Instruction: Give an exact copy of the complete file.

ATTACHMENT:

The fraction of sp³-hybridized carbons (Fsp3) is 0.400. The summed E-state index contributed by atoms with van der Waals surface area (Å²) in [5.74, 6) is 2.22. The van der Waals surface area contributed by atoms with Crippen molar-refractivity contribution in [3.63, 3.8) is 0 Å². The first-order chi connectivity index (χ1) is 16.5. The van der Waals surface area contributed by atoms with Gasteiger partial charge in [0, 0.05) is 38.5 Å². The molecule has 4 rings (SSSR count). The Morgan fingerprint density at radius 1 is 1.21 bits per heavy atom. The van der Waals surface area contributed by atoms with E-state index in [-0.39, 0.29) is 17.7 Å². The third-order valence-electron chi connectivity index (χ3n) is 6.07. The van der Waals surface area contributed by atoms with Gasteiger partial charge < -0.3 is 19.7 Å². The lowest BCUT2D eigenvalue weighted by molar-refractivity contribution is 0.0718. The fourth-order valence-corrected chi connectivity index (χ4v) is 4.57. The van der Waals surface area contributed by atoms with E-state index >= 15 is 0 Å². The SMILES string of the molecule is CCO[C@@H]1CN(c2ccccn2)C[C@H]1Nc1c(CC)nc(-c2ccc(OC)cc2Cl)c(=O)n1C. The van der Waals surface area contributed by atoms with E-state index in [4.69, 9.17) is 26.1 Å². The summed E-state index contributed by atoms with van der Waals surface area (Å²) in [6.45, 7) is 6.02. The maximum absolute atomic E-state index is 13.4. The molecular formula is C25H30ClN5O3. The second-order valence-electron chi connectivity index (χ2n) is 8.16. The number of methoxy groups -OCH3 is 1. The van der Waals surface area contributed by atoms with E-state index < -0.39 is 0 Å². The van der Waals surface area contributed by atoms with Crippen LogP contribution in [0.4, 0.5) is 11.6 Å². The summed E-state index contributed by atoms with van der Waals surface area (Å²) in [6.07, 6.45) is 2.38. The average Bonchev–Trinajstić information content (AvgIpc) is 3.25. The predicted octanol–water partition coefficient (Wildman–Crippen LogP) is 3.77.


The fraction of sp³-hybridized carbons (Fsp3) is 0.400. The summed E-state index contributed by atoms with van der Waals surface area (Å²) in [5.74, 6) is 2.22. The van der Waals surface area contributed by atoms with Crippen molar-refractivity contribution in [3.63, 3.8) is 0 Å². The first-order chi connectivity index (χ1) is 16.5. The van der Waals surface area contributed by atoms with Gasteiger partial charge in [0, 0.05) is 38.5 Å². The molecule has 4 rings (SSSR count). The Morgan fingerprint density at radius 1 is 1.21 bits per heavy atom. The van der Waals surface area contributed by atoms with E-state index in [-0.39, 0.29) is 17.7 Å². The third-order valence-electron chi connectivity index (χ3n) is 6.07. The van der Waals surface area contributed by atoms with Gasteiger partial charge < -0.3 is 19.7 Å². The lowest BCUT2D eigenvalue weighted by molar-refractivity contribution is 0.0718. The fourth-order valence-corrected chi connectivity index (χ4v) is 4.57. The van der Waals surface area contributed by atoms with E-state index >= 15 is 0 Å². The SMILES string of the molecule is CCO[C@@H]1CN(c2ccccn2)C[C@H]1Nc1c(CC)nc(-c2ccc(OC)cc2Cl)c(=O)n1C. The van der Waals surface area contributed by atoms with E-state index in [4.69, 9.17) is 26.1 Å². The summed E-state index contributed by atoms with van der Waals surface area (Å²) in [6.45, 7) is 6.02. The maximum absolute atomic E-state index is 13.4. The molecular formula is C25H30ClN5O3. The second-order valence-electron chi connectivity index (χ2n) is 8.16. The number of methoxy groups -OCH3 is 1. The van der Waals surface area contributed by atoms with E-state index < -0.39 is 0 Å². The van der Waals surface area contributed by atoms with Crippen LogP contribution in [0.4, 0.5) is 11.6 Å². The summed E-state index contributed by atoms with van der Waals surface area (Å²) in [6.07, 6.45) is 2.38. The average Bonchev–Trinajstić information content (AvgIpc) is 3.25. The predicted octanol–water partition coefficient (Wildman–Crippen LogP) is 3.77.